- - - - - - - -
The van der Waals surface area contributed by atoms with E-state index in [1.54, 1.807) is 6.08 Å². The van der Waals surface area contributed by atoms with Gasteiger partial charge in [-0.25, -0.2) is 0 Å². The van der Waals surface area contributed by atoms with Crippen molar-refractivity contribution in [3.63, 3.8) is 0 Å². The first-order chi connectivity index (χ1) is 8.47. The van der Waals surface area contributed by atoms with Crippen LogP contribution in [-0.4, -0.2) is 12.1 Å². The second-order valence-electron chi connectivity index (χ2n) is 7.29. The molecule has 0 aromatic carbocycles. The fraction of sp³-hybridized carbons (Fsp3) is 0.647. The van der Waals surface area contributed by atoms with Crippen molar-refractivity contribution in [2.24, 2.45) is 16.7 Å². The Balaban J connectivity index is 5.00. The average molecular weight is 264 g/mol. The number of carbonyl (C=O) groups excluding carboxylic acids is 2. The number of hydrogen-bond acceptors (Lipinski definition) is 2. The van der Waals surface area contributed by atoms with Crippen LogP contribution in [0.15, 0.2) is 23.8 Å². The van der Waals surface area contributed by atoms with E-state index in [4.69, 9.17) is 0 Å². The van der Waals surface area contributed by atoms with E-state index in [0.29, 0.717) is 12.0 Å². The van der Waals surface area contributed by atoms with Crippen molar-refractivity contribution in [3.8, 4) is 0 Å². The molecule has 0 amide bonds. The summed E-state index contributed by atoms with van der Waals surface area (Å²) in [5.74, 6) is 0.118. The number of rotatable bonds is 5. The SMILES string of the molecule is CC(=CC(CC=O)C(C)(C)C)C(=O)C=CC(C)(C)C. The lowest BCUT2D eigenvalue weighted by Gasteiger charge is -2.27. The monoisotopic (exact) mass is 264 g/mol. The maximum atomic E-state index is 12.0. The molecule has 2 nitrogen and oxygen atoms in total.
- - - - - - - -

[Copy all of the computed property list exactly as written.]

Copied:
The van der Waals surface area contributed by atoms with E-state index in [1.54, 1.807) is 6.08 Å². The van der Waals surface area contributed by atoms with Gasteiger partial charge in [-0.25, -0.2) is 0 Å². The van der Waals surface area contributed by atoms with Crippen molar-refractivity contribution in [3.63, 3.8) is 0 Å². The first-order chi connectivity index (χ1) is 8.47. The van der Waals surface area contributed by atoms with Crippen LogP contribution in [-0.4, -0.2) is 12.1 Å². The second-order valence-electron chi connectivity index (χ2n) is 7.29. The molecule has 0 aromatic carbocycles. The fraction of sp³-hybridized carbons (Fsp3) is 0.647. The van der Waals surface area contributed by atoms with Crippen molar-refractivity contribution in [2.24, 2.45) is 16.7 Å². The Balaban J connectivity index is 5.00. The average molecular weight is 264 g/mol. The number of carbonyl (C=O) groups excluding carboxylic acids is 2. The number of hydrogen-bond acceptors (Lipinski definition) is 2. The van der Waals surface area contributed by atoms with Crippen LogP contribution in [0.15, 0.2) is 23.8 Å². The van der Waals surface area contributed by atoms with E-state index in [4.69, 9.17) is 0 Å². The van der Waals surface area contributed by atoms with E-state index in [0.29, 0.717) is 12.0 Å². The van der Waals surface area contributed by atoms with Crippen molar-refractivity contribution in [3.8, 4) is 0 Å². The molecule has 0 amide bonds. The summed E-state index contributed by atoms with van der Waals surface area (Å²) in [5.74, 6) is 0.118. The number of rotatable bonds is 5. The SMILES string of the molecule is CC(=CC(CC=O)C(C)(C)C)C(=O)C=CC(C)(C)C. The lowest BCUT2D eigenvalue weighted by Gasteiger charge is -2.27. The monoisotopic (exact) mass is 264 g/mol. The maximum atomic E-state index is 12.0. The molecule has 2 nitrogen and oxygen atoms in total.